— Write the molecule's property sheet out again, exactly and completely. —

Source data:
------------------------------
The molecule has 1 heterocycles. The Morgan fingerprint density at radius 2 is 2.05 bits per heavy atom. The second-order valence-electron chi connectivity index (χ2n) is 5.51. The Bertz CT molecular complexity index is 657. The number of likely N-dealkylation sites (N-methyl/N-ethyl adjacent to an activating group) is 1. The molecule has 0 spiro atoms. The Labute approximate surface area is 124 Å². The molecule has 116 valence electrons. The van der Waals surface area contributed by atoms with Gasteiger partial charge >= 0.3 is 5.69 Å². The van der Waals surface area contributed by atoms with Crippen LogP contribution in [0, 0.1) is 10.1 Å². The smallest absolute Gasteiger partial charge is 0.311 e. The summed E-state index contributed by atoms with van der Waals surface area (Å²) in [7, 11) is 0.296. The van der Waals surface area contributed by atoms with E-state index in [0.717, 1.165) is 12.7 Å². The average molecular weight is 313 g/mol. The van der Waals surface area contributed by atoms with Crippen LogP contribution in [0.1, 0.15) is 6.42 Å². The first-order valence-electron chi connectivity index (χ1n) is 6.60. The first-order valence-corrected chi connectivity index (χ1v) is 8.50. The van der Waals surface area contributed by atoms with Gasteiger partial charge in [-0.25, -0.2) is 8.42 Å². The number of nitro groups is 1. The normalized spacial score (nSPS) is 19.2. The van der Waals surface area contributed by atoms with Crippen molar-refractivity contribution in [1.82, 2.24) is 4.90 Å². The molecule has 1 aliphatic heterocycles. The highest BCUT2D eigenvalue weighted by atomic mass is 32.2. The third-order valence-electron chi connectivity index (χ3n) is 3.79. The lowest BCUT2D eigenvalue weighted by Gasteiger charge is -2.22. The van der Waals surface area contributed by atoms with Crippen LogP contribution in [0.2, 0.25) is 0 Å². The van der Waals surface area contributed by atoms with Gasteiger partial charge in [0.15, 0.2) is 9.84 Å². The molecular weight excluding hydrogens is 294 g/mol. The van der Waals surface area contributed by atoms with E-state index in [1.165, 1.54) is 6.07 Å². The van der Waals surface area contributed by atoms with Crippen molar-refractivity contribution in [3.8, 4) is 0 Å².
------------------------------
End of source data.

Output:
The molecule has 1 heterocycles. The Morgan fingerprint density at radius 2 is 2.05 bits per heavy atom. The second-order valence-electron chi connectivity index (χ2n) is 5.51. The Bertz CT molecular complexity index is 657. The number of likely N-dealkylation sites (N-methyl/N-ethyl adjacent to an activating group) is 1. The molecule has 0 spiro atoms. The Labute approximate surface area is 124 Å². The molecule has 116 valence electrons. The van der Waals surface area contributed by atoms with Gasteiger partial charge >= 0.3 is 5.69 Å². The van der Waals surface area contributed by atoms with Crippen LogP contribution in [0, 0.1) is 10.1 Å². The smallest absolute Gasteiger partial charge is 0.311 e. The summed E-state index contributed by atoms with van der Waals surface area (Å²) in [7, 11) is 0.296. The van der Waals surface area contributed by atoms with E-state index in [0.717, 1.165) is 12.7 Å². The average molecular weight is 313 g/mol. The van der Waals surface area contributed by atoms with Crippen LogP contribution in [0.1, 0.15) is 6.42 Å². The first-order valence-electron chi connectivity index (χ1n) is 6.60. The first-order valence-corrected chi connectivity index (χ1v) is 8.50. The van der Waals surface area contributed by atoms with Gasteiger partial charge in [-0.25, -0.2) is 8.42 Å². The number of nitro groups is 1. The normalized spacial score (nSPS) is 19.2. The van der Waals surface area contributed by atoms with Crippen molar-refractivity contribution in [1.82, 2.24) is 4.90 Å². The molecule has 1 aliphatic heterocycles. The highest BCUT2D eigenvalue weighted by atomic mass is 32.2. The third-order valence-electron chi connectivity index (χ3n) is 3.79. The lowest BCUT2D eigenvalue weighted by Gasteiger charge is -2.22. The van der Waals surface area contributed by atoms with Crippen LogP contribution in [0.2, 0.25) is 0 Å². The van der Waals surface area contributed by atoms with Gasteiger partial charge in [0.15, 0.2) is 9.84 Å². The molecular weight excluding hydrogens is 294 g/mol. The van der Waals surface area contributed by atoms with E-state index in [1.165, 1.54) is 6.07 Å². The van der Waals surface area contributed by atoms with Crippen molar-refractivity contribution in [3.8, 4) is 0 Å².